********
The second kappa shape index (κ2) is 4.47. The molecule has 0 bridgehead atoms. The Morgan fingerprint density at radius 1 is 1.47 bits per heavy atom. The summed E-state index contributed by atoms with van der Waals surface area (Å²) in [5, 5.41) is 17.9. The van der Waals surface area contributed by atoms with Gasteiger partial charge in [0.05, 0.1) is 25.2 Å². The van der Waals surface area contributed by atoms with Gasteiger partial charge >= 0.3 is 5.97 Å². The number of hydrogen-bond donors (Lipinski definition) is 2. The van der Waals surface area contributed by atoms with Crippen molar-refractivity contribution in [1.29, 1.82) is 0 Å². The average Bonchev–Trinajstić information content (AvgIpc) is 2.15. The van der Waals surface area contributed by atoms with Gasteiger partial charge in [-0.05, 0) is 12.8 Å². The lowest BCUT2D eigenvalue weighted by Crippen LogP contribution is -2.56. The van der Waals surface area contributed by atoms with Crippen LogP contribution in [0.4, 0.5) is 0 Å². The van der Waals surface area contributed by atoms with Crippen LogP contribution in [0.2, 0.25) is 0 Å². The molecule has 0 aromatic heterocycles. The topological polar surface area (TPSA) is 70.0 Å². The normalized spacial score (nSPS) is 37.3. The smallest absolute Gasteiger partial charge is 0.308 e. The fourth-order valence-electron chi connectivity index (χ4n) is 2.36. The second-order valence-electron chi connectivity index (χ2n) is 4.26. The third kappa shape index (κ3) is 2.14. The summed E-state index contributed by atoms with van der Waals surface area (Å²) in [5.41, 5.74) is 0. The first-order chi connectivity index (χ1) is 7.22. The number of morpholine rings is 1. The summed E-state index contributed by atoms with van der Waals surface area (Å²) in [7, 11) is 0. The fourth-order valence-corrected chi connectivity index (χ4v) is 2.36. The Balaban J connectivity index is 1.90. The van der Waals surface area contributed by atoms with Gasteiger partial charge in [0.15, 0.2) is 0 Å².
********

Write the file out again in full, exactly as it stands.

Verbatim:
The second kappa shape index (κ2) is 4.47. The molecule has 0 bridgehead atoms. The Morgan fingerprint density at radius 1 is 1.47 bits per heavy atom. The summed E-state index contributed by atoms with van der Waals surface area (Å²) in [5, 5.41) is 17.9. The van der Waals surface area contributed by atoms with Gasteiger partial charge in [0.05, 0.1) is 25.2 Å². The van der Waals surface area contributed by atoms with Gasteiger partial charge >= 0.3 is 5.97 Å². The number of hydrogen-bond donors (Lipinski definition) is 2. The van der Waals surface area contributed by atoms with Crippen molar-refractivity contribution in [1.29, 1.82) is 0 Å². The average Bonchev–Trinajstić information content (AvgIpc) is 2.15. The van der Waals surface area contributed by atoms with Gasteiger partial charge in [-0.05, 0) is 12.8 Å². The lowest BCUT2D eigenvalue weighted by Crippen LogP contribution is -2.56. The van der Waals surface area contributed by atoms with Crippen LogP contribution in [0.4, 0.5) is 0 Å². The van der Waals surface area contributed by atoms with Crippen LogP contribution in [0.2, 0.25) is 0 Å². The molecule has 0 aromatic heterocycles. The topological polar surface area (TPSA) is 70.0 Å². The normalized spacial score (nSPS) is 37.3. The smallest absolute Gasteiger partial charge is 0.308 e. The fourth-order valence-electron chi connectivity index (χ4n) is 2.36. The second-order valence-electron chi connectivity index (χ2n) is 4.26. The third kappa shape index (κ3) is 2.14. The summed E-state index contributed by atoms with van der Waals surface area (Å²) in [5.41, 5.74) is 0. The first-order chi connectivity index (χ1) is 7.22. The number of morpholine rings is 1. The summed E-state index contributed by atoms with van der Waals surface area (Å²) in [7, 11) is 0. The fourth-order valence-corrected chi connectivity index (χ4v) is 2.36. The Balaban J connectivity index is 1.90. The van der Waals surface area contributed by atoms with Gasteiger partial charge in [0.15, 0.2) is 0 Å².